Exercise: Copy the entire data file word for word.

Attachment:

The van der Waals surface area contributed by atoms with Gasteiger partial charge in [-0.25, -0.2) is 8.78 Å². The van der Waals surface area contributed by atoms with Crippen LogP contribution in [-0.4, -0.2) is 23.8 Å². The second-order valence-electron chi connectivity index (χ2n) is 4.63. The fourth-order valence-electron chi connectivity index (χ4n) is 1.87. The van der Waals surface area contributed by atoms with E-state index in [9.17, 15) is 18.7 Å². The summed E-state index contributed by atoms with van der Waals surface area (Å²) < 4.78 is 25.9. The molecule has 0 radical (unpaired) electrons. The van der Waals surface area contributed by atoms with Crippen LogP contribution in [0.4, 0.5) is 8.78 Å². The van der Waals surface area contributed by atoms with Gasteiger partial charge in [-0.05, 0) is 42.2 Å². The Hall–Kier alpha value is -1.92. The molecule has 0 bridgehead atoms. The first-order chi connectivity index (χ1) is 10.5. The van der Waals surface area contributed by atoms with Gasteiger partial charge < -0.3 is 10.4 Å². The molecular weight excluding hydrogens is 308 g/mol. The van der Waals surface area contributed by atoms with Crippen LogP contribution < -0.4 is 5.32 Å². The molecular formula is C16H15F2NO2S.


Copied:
The van der Waals surface area contributed by atoms with Gasteiger partial charge in [-0.25, -0.2) is 8.78 Å². The van der Waals surface area contributed by atoms with Crippen LogP contribution in [-0.4, -0.2) is 23.8 Å². The second-order valence-electron chi connectivity index (χ2n) is 4.63. The fourth-order valence-electron chi connectivity index (χ4n) is 1.87. The van der Waals surface area contributed by atoms with E-state index in [9.17, 15) is 18.7 Å². The summed E-state index contributed by atoms with van der Waals surface area (Å²) < 4.78 is 25.9. The molecule has 0 radical (unpaired) electrons. The van der Waals surface area contributed by atoms with Crippen LogP contribution in [0.4, 0.5) is 8.78 Å². The van der Waals surface area contributed by atoms with Gasteiger partial charge in [-0.05, 0) is 42.2 Å². The Hall–Kier alpha value is -1.92. The molecule has 0 bridgehead atoms. The first-order chi connectivity index (χ1) is 10.5. The van der Waals surface area contributed by atoms with Gasteiger partial charge < -0.3 is 10.4 Å². The molecular weight excluding hydrogens is 308 g/mol. The van der Waals surface area contributed by atoms with Crippen LogP contribution < -0.4 is 5.32 Å². The molecular formula is C16H15F2NO2S.